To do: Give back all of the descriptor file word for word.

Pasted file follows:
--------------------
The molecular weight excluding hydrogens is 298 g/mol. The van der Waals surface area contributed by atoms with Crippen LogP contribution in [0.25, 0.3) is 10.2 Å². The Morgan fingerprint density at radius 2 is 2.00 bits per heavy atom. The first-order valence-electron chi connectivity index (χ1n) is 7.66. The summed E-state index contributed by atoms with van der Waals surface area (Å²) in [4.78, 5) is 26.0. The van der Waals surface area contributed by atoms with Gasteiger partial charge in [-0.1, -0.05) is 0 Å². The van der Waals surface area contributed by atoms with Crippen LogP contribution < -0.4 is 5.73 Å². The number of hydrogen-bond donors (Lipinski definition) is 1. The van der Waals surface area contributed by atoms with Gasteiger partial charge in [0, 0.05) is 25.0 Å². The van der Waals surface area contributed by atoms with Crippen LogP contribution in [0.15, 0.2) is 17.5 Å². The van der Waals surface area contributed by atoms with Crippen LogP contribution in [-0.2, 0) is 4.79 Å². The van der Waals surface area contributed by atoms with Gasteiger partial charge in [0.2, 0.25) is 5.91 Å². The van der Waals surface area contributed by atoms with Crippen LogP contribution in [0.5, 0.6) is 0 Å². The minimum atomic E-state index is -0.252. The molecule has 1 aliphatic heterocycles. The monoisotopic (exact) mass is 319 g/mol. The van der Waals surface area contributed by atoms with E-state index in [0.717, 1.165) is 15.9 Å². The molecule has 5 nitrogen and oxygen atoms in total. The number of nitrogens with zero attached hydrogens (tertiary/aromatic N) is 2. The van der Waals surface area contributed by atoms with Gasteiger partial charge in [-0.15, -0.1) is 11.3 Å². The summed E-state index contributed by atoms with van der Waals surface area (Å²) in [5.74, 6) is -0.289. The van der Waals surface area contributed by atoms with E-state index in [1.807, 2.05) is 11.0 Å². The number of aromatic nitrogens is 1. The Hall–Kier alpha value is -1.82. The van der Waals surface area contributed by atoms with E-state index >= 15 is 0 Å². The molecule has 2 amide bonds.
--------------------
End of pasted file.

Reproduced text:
The molecular weight excluding hydrogens is 298 g/mol. The van der Waals surface area contributed by atoms with Crippen LogP contribution in [0.25, 0.3) is 10.2 Å². The Morgan fingerprint density at radius 2 is 2.00 bits per heavy atom. The first-order valence-electron chi connectivity index (χ1n) is 7.66. The summed E-state index contributed by atoms with van der Waals surface area (Å²) in [4.78, 5) is 26.0. The van der Waals surface area contributed by atoms with Gasteiger partial charge in [-0.1, -0.05) is 0 Å². The van der Waals surface area contributed by atoms with Crippen LogP contribution < -0.4 is 5.73 Å². The number of hydrogen-bond donors (Lipinski definition) is 1. The van der Waals surface area contributed by atoms with Gasteiger partial charge in [0, 0.05) is 25.0 Å². The van der Waals surface area contributed by atoms with Crippen LogP contribution in [0.15, 0.2) is 17.5 Å². The van der Waals surface area contributed by atoms with Crippen LogP contribution in [-0.2, 0) is 4.79 Å². The van der Waals surface area contributed by atoms with Gasteiger partial charge in [0.2, 0.25) is 5.91 Å². The van der Waals surface area contributed by atoms with Crippen LogP contribution in [0.5, 0.6) is 0 Å². The minimum atomic E-state index is -0.252. The molecule has 1 aliphatic heterocycles. The monoisotopic (exact) mass is 319 g/mol. The van der Waals surface area contributed by atoms with E-state index in [0.717, 1.165) is 15.9 Å². The molecule has 5 nitrogen and oxygen atoms in total. The number of nitrogens with zero attached hydrogens (tertiary/aromatic N) is 2. The van der Waals surface area contributed by atoms with Gasteiger partial charge in [-0.15, -0.1) is 11.3 Å². The summed E-state index contributed by atoms with van der Waals surface area (Å²) in [5.74, 6) is -0.289. The van der Waals surface area contributed by atoms with E-state index in [1.807, 2.05) is 11.0 Å². The number of aromatic nitrogens is 1. The Hall–Kier alpha value is -1.82. The van der Waals surface area contributed by atoms with E-state index >= 15 is 0 Å². The molecule has 2 amide bonds.